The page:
“a representation of our gut feeling, savage and merciless” and at the same time, called “folk in the grand tradition
£19.25 tickets can be bought in advance
More than a band, they are a family. “To listen to the Ferocious Dog as it snarls and growls at the world is to show responsibility” said a Louder Than War review of their brilliant, recently released and Fake News And Propaganda album, but this is an outfit that shows compassion too.
And that, in a world where the lines of truth are blurred by the rich, powerful and corrupt, is priceless.
A band that does drives for foodbanks – not for headlines, but because it was the right thing to do - a band that welcomes Hunt Sabs and conservationists Sea Shepherd to their shows, but a band where none of that really matters.
No, here the feeling is important. Ferocious Dog is the group where fans are tattooed in the shop belonging to the lead singer, Ken Bonsall, where the violinist and band leader, Dan Booth prints the posters, and Les Carter (ex-Carter USM) plays the lead guitar. They can wow a punk festival one minute, a folk festival the next – and fit right in anywhere.
With Bonsall and Booth and Carter combining and John Leonard playing just about everything with strings, while the rhythm section of Alex Smith and John Alexander bring the power and energy, you have a whole greater than the sum of its parts.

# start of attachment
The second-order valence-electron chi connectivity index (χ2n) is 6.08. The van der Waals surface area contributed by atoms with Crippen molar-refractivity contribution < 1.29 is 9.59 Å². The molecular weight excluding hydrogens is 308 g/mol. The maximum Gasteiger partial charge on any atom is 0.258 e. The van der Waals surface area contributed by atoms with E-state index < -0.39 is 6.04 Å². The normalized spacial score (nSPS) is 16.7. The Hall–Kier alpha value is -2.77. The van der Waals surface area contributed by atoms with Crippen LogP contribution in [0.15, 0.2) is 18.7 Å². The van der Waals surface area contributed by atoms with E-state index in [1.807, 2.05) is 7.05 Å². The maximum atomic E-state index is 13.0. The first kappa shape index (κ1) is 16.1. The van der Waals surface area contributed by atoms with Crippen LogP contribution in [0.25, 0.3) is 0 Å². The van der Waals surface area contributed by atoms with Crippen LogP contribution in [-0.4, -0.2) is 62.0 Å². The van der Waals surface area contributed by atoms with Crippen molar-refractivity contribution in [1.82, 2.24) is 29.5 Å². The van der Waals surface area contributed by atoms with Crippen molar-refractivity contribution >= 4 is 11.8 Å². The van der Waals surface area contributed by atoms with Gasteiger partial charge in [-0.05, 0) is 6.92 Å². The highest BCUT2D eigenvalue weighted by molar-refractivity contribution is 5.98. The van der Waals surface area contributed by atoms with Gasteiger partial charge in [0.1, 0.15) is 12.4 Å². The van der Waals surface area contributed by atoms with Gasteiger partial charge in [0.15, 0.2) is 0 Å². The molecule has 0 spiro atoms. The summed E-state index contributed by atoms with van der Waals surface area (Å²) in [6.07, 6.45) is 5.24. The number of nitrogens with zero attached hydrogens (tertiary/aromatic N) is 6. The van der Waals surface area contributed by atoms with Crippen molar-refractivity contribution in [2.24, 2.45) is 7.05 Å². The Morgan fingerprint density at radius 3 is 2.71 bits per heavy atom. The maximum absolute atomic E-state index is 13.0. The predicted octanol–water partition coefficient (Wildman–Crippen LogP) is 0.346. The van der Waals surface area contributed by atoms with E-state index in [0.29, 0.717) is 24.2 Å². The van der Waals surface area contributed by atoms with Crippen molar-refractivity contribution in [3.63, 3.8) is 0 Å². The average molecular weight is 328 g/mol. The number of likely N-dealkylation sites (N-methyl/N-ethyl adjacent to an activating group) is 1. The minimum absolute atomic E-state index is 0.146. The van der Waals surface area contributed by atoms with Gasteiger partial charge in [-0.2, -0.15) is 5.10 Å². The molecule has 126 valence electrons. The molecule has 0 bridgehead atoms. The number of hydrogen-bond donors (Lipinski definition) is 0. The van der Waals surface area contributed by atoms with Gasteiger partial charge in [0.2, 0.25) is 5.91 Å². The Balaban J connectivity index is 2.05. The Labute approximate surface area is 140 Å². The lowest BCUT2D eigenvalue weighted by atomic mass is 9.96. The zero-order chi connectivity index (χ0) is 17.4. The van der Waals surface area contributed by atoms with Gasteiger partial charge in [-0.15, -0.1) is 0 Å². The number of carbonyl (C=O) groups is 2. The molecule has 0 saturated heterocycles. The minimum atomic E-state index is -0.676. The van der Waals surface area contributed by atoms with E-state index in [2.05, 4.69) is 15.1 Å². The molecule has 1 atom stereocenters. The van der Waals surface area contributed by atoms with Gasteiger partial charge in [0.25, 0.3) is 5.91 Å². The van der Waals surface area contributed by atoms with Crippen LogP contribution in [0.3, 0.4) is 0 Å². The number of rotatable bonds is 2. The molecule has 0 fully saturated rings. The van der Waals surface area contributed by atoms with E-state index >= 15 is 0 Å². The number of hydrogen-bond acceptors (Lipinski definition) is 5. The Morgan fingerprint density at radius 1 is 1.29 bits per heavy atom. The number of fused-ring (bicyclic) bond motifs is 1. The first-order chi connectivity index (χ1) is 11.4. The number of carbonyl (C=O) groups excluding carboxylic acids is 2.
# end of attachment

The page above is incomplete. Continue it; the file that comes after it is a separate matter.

It is more than social commentary too. “My politics are my politics,” explains Bonsall and “we’ll sing those songs about what we believe, but whatever side of the political divide you are from, we want you to feel welcome at an FD show.
“We always say you’re never alone at one of our gigs and that is the most important thing to us.”
Now, they head out on the latest run of shows, with Bonsall promising some surprises. “There’s a reason we’ve called this run more Fake News” he smiled. “We have songs on this album that we haven’t played yet and we really want to, stuff like “Yellow Feather” about a Hell Hound that is no longer with us….”
Those Hell Hounds are their fans. Except, they’re not. They are as much part of the band as the six on stage. And they’ll hit those stages at the dates below. They’ve been reckoned as the “best live band in Britain.” Go and see why.